In a room full of men and women deciding on the pricing strategy of the product and product line that a company is offering, no one has to say anything about the concept of pink tax to whomever the idea belongs to.
Well, as the name suggests, do not confuse it with the tax that the government charges from you. Pink tax is the tax that the company levies from their female customers; because they are manufacturing especially for females, they charge more from them.
The "Pink Tax" refers to the practice of charging women more than men for similar products or services. In India, the pink tax is a common phenomenon, with women often being charged more for products that are marketed specifically to them.
Some examples of the pink tax in India include:
Personal care products: Women's personal care products, such as shampoo, conditioner, and razors, are often priced higher than similar products marketed to men. For example, a women's razor may cost more than a men's razor, even though they perform the same function.
Clothing: Women's clothing is often priced higher than men's clothing, even for similar styles and materials. This is especially true for items such as formal wear and accessories.
Healthcare: Women may be charged more for certain healthcare services, such as reproductive health services and cosmetic procedures.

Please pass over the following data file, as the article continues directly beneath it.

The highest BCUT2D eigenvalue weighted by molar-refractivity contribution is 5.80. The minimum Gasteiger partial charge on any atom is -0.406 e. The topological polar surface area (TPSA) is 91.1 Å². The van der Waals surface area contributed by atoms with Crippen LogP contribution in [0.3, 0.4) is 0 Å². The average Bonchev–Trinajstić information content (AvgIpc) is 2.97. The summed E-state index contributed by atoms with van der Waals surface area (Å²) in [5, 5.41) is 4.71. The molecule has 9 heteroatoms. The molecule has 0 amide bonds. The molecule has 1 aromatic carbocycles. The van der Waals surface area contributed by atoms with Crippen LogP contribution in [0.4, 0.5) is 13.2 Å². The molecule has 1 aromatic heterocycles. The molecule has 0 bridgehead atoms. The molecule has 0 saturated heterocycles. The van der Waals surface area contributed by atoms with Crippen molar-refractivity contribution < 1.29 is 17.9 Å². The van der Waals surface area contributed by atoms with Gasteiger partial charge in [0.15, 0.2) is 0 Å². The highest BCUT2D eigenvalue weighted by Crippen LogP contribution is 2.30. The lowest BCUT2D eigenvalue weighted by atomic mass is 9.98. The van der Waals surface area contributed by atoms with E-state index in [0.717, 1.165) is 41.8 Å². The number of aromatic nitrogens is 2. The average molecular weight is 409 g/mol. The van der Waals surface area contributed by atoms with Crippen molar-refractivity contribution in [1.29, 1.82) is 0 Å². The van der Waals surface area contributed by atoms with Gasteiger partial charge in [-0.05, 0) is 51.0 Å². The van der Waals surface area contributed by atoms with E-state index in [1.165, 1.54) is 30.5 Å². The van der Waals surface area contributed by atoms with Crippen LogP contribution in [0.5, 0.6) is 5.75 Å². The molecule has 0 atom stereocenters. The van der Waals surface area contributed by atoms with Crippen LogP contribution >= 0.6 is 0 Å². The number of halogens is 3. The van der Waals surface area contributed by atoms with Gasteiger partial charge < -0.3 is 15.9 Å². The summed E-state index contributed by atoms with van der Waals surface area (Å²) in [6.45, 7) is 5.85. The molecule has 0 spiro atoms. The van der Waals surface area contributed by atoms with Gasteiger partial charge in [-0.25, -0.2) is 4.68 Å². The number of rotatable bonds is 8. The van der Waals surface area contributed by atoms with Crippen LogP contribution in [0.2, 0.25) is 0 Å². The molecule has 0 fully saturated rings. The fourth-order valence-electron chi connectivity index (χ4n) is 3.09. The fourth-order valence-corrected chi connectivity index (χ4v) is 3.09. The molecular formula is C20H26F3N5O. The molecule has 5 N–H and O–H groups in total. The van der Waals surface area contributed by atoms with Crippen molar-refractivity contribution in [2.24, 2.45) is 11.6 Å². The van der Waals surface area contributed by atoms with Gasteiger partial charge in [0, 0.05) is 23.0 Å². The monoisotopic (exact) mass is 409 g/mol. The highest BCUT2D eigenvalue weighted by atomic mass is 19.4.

Beauty products: Women's beauty products, such as makeup and skincare, are often priced higher than men's products, even when the ingredients and quality are the same.
Don't you think it is quite unfair to pay more than men for the same product quality?
READ MORE: The Hidden Pink Tax: Why worry about it?
Shouldn't it be illegal?
It is quite clear that no one has ever taken the matter of the pink tax seriously enough, as in the era where women are given special facilities to ease down their lives by introducing maternity benefits, insurance, and tax benefits by the end of the government, at the same time, corporates didn't get a chance to modify their pricing strategy.
Well, we can't say that the direction of bringing gender equality is totally wrong, but regulation on the pricing strategy of the companies shouldn't be overlooked, as we have to understand that there are single moms, breadwinners of their families having to buy expensive products, just because they are women.
Rationality is shown by the part of the government
On the one hand, the launch of "Beti padhao Beti bachao" and similar schemes exist in India. On the other hand, products like male contraceptives are tax-free (which is definitely a choice), and reusable tampons and sanitary napkins were taxed at 12%, which is now fully exempted.
Just as the tax on sanitary napkins and other similar products are now exempted, can we, as a woman, hope that pricing discrimination practices by companies will also be regulated in the country?
This women's day, we can hope that the government will take further action on the company's practices as the United Nations has already called on the countries to take considerable steps and eliminate the legal discrimination happening worldwide. It not only gives women a sense of equality among men but also gives relief to women with tight budgets.
Anushka Trivedi is a freelance financial content writer. She can be reached at anushkatrivedi.com